Ann Beattie

Topics: Guy de Maupassant, Short story, Protagonist Pages: 3 (1233 words) Published: May 11, 2011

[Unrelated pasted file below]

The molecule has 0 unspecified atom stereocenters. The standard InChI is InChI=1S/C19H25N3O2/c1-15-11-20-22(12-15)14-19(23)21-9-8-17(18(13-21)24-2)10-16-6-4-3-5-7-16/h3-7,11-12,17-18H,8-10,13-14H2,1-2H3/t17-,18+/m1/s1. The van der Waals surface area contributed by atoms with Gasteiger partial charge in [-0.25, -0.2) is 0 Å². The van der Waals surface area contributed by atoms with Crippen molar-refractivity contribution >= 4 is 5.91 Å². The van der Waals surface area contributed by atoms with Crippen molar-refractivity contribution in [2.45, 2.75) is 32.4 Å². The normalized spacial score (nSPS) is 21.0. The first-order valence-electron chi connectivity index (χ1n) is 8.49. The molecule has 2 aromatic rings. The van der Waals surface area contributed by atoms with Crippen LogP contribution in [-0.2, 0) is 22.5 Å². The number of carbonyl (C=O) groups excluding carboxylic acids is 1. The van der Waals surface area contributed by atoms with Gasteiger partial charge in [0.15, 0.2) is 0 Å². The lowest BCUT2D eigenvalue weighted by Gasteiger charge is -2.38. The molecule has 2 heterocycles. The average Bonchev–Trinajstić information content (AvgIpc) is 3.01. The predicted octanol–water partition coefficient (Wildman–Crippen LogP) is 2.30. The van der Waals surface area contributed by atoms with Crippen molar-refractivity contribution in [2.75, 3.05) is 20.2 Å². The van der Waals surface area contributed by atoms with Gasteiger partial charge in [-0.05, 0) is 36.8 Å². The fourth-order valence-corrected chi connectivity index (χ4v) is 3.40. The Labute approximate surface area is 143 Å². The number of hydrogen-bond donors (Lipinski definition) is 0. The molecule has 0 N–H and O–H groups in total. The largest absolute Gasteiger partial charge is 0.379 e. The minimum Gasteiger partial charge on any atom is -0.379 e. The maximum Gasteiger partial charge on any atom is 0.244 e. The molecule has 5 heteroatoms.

In the short story “Janus”, by Ann Beattie, the central character is not a real character at all, but in fact is an inanimate object.   The cream colored ceramic bowl serves as the main character throughout the story, and is correlated to the Roman God “Janus” that is identified primarily with doors or other places of passage, and is also represented as being two faced.   Janus is one of two characters with names, which is also evident of her importance throughout the story.   The author uses the character of Andrea to give life to Janus through discussing the bowls importance to her.   In many cases the primary character of a story is simply an object that is symbolic of an ideal or underlying meaning through which the author uses to convey their message.  Throughout the story Beattie uses the bowl in many ways to convey different meanings to the reader.   In the beginning, its sole purpose in the story is simply a tool that Andrea uses to sell houses.   She places the bowl in homes she is trying to sell, along with house plants and even her dog at times.   There is a strong connection made between Andrea and her bowl, and it becomes evident that Janus means much more to her than just an aesthetically pleasing piece of ceramic art.   When Andrea is trying to sell a home, she essentially tricks people into buying them by creating these setups where she brings in her own props.  Beattie also uses the bowl to show the weak relationship between Andrea and her husband.   There are times when it is clearly obvious that Andrea cares more about the bowl than she does her own husband.   It is implied when she wakes up in the morning next to him and feels guilty; it is understood as her feeling guilty for her deeper connection to the bowl, and almost as a betrayal to her husband.   There is no passion in their relationship, they simply get along fine and live together.   Janus reveals another aspect of their relationship that is nonexistent, “She had asked her husband to...
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